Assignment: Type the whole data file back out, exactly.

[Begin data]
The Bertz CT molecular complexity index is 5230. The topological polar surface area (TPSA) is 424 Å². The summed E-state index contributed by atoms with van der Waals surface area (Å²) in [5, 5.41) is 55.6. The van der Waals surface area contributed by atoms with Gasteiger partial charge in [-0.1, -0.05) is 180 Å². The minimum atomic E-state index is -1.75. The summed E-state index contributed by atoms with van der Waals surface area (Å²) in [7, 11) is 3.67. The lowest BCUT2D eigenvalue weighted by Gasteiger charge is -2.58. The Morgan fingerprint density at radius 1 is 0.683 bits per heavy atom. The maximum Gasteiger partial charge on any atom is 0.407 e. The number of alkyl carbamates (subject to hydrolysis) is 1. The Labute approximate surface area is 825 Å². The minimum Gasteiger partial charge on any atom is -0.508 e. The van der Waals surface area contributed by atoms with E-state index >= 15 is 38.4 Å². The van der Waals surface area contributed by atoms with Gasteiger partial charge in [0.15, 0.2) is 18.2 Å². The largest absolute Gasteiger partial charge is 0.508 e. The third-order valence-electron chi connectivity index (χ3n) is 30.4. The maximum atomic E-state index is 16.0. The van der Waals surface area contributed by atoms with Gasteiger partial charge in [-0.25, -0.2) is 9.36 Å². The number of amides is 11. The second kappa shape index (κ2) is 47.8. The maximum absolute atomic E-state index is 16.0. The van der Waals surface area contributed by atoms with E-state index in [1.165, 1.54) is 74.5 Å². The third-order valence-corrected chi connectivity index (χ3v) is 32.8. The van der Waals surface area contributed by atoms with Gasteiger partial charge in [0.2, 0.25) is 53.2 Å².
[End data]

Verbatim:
The Bertz CT molecular complexity index is 5230. The topological polar surface area (TPSA) is 424 Å². The summed E-state index contributed by atoms with van der Waals surface area (Å²) in [5, 5.41) is 55.6. The van der Waals surface area contributed by atoms with Gasteiger partial charge in [-0.1, -0.05) is 180 Å². The minimum atomic E-state index is -1.75. The summed E-state index contributed by atoms with van der Waals surface area (Å²) in [7, 11) is 3.67. The lowest BCUT2D eigenvalue weighted by Gasteiger charge is -2.58. The Morgan fingerprint density at radius 1 is 0.683 bits per heavy atom. The maximum Gasteiger partial charge on any atom is 0.407 e. The number of alkyl carbamates (subject to hydrolysis) is 1. The Labute approximate surface area is 825 Å². The minimum Gasteiger partial charge on any atom is -0.508 e. The van der Waals surface area contributed by atoms with E-state index >= 15 is 38.4 Å². The van der Waals surface area contributed by atoms with Gasteiger partial charge in [0.15, 0.2) is 18.2 Å². The largest absolute Gasteiger partial charge is 0.508 e. The third-order valence-electron chi connectivity index (χ3n) is 30.4. The maximum atomic E-state index is 16.0. The van der Waals surface area contributed by atoms with Gasteiger partial charge in [-0.25, -0.2) is 9.36 Å². The number of amides is 11. The second kappa shape index (κ2) is 47.8. The maximum absolute atomic E-state index is 16.0. The van der Waals surface area contributed by atoms with E-state index in [1.165, 1.54) is 74.5 Å². The third-order valence-corrected chi connectivity index (χ3v) is 32.8. The van der Waals surface area contributed by atoms with Gasteiger partial charge in [0.2, 0.25) is 53.2 Å².